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Frydenberg’s double act with the RBA was a bad look

Treasurers and the RBA have always collaborated behind the scenes, but this was the first time in many decades that the RBA governor and the Treasurer have spoken from the same podium, however briefly.

The event creates a worrying precedent. Excessive closeness with the government could compromise the RBA’s hard won independence since the early 1990s to set monetary policy.

The fact that the RBA is able to raise and lower interest rates in the long-term interests of the economy without political interference has been crucial for Australia’s record 28 years of uninterrupted growth.

Former RBA governor Glenn Stevens famously made the point in the 2007 election when he raised interest rates weeks after John Howard promised to keep them low.

Mr Frydenberg has form in trying to co-opt independent regulators for his political ends. The meeting with Dr Lowe was reminiscent of the photo opportunity last February when he prevailed on Kenneth Hayne to sit by his side when the former judge handed over his report after the royal commission into the banks. Mr Hayne’s discomfort on that occasion was excruciating.

Commissioner Kenneth Hayne and Treasurer Josh Frydenberg (right).

Commissioner Kenneth Hayne and Treasurer Josh Frydenberg (right).Credit:AAP

Dr Lowe has shown more good humour about the latest stunt but it was still not a good look. Australia must not follow US president Donald Trump, who has tried to bully the US Federal Reserve into cutting rates.

Most punters will be less concerned about whether the symbolic independence of the RBA has been slightly compromised by this bromance than by the substance of the meeting.

They want to know whether Dr Lowe and Mr Frydenberg are really as confident about the economy as they claimed to be.

The fact that Mr Frydenberg organised this unusual public meeting with the RBA is not necessarily a good sign. It could suggest he is worried that consumer and business confidence are flagging.

At the meeting on Thursday, Dr Lowe pointed to three causes for optimism: house prices seem to have stopped falling; tax cuts will soon be hitting the accounts of middle income earners; and the 0.5-percentage-point reduction in the official cash rate by the RBA is reducing mortgage repayments.

In one other bright piece of news, the Australian Bureau of Statistics released a snapshot of households finances for the 2017-18 year on Friday which showed that the wealth of the average household is above $1 million for the first time.

Sydney and Melbourne house prices do appear to be stabilising, but they are about 10 per cent lower than a year ago. Since the family home accounts for most household assets, it is likely the ABS snapshot is way out-of-date and household wealth has gone backwards in the past year.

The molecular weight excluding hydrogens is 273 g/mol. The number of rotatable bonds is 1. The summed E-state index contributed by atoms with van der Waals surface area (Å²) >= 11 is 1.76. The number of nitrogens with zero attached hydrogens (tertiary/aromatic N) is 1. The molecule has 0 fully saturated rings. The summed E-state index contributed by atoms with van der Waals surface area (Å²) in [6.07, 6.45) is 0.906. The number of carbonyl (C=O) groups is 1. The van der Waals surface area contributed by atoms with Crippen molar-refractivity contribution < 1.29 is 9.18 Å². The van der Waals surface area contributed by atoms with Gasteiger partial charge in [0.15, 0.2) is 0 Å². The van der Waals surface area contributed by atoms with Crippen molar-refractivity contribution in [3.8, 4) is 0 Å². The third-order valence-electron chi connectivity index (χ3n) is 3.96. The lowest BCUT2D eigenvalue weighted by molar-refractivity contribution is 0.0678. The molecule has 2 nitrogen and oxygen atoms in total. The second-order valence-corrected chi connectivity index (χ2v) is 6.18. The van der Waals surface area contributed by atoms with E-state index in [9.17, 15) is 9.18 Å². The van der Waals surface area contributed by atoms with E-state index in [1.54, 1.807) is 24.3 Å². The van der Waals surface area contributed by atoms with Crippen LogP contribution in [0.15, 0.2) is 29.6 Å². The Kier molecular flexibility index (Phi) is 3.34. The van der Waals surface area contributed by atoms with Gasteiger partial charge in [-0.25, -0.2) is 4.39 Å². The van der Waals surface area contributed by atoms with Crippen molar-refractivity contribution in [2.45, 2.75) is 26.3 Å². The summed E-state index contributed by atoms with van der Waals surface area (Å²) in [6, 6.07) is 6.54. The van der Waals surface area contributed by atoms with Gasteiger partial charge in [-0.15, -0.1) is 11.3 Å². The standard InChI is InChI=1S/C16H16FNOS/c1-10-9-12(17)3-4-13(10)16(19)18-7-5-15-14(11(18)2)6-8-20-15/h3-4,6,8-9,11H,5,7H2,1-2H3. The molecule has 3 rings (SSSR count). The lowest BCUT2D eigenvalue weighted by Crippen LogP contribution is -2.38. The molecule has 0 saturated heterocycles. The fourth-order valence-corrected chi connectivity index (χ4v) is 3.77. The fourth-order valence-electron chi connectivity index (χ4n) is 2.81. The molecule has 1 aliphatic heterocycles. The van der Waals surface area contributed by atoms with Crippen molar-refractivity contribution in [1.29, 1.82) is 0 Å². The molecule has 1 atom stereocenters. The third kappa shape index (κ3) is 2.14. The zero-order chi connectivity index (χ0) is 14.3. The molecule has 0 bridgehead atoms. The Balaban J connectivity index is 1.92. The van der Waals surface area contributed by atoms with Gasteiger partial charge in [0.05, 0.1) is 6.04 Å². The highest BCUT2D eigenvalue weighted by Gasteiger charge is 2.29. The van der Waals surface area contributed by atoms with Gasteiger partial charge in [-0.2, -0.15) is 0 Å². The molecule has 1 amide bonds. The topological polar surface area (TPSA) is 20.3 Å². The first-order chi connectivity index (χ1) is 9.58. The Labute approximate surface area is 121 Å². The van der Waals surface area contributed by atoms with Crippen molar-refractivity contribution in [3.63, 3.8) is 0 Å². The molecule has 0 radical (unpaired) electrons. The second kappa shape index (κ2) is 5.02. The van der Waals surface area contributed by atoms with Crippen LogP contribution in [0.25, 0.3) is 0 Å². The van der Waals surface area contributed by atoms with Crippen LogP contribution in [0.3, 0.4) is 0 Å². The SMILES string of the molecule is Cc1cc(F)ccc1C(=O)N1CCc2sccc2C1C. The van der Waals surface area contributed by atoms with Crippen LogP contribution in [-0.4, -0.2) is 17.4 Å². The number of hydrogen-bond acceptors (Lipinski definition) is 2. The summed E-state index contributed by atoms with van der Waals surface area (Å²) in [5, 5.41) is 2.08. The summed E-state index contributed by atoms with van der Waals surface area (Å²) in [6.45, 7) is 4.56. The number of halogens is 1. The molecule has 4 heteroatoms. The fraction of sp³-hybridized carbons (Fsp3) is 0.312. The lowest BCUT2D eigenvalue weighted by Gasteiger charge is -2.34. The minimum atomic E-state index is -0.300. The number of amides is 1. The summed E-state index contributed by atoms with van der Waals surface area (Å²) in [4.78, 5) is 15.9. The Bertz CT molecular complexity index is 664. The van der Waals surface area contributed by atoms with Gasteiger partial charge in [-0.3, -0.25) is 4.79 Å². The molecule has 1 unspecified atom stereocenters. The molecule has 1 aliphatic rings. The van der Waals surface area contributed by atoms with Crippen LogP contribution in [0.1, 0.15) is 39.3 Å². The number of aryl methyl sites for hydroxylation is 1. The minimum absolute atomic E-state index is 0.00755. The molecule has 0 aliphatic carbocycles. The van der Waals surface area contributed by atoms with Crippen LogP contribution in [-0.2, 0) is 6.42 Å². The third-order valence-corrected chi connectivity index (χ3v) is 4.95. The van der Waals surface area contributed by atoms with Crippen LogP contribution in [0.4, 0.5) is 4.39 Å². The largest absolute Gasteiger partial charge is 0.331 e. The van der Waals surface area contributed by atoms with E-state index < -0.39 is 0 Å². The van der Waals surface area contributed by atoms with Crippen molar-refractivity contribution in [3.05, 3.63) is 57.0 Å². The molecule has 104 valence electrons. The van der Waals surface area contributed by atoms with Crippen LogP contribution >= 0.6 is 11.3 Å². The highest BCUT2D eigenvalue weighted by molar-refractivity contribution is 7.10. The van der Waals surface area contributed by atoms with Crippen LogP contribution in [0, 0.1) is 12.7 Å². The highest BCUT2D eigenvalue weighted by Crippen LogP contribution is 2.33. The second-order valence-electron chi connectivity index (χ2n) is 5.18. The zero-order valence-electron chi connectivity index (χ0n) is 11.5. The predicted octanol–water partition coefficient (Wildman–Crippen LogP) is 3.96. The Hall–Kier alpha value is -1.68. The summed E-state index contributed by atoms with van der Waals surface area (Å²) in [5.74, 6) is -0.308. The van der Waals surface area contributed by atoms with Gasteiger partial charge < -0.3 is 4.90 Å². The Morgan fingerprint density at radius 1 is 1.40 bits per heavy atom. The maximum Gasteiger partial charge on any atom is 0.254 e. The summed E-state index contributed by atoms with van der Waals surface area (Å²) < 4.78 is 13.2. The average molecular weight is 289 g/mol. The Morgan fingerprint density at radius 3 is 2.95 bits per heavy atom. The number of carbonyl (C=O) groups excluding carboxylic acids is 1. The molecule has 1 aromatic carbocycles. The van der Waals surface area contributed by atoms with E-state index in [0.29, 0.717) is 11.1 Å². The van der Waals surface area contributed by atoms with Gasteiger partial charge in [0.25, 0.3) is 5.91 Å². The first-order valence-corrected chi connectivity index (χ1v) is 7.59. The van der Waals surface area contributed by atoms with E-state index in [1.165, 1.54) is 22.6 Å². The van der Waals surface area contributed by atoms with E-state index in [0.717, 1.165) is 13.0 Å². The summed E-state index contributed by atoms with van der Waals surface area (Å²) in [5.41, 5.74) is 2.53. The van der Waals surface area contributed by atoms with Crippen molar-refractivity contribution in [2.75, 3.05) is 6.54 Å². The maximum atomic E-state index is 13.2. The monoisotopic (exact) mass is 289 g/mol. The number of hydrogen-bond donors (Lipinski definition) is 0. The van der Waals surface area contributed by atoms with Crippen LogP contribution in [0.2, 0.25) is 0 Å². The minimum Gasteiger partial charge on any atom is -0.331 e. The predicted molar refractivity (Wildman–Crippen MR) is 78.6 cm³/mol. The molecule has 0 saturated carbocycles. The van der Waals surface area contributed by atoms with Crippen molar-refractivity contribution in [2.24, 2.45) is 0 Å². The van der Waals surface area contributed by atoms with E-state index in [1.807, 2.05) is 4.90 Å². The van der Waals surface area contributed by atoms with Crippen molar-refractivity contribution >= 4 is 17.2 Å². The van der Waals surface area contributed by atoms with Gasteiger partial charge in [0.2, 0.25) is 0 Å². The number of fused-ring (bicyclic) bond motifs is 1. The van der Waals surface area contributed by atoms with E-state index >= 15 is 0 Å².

At the same time, the bad news is that household debts are increasing and incomes are stagnating.

Indeed, the RBA released research this week showing that the growth in debt has households worried and is making all households, not just those on low-incomes, cut their spending.

That could frustrate Mr Frydenberg’s hopes that consumers will rush out and spend their tax refunds. If they do not, the government and the RBA will come under pressure to do more to stimulate the economy to prevent unemployment rising from its current level of 5.2 per cent.

Yet further spending, such as a cash splash of cheques or emergency infrastructure projects, could be seen as a sign of panic.

It could also jeopardise Mr Frydenberg’s political pledge to deliver a budget surplus. Mr Frydenberg has been lucky because the price of Australia’s exports of iron ore has surged recently, funnelling billions of extra tax dollars into federal treasury at just the right time. But the iron ore price could fall again quickly and Mr Frydenberg could see this year’s surplus evaporate.

If Mr Frydenberg refuses to spend more, the RBA could feel it has no choice but to cut interest rates even further. But if that takes interest rates close to zero, the RBA could be left with no ammunition to give the economy a jolt in the event of a financial crisis.

Given the complexity of the levers that can be pulled to control the economy, it seems extraordinary that Dr Lowe and Mr Frydenberg could truly be in “100 per cent agreement”. Australian needs more than spin from those running the economy.

  • The Herald’s editor Lisa Davies writes a weekly newsletter exclusively for subscribers. To have it delivered to your inbox, please sign up here

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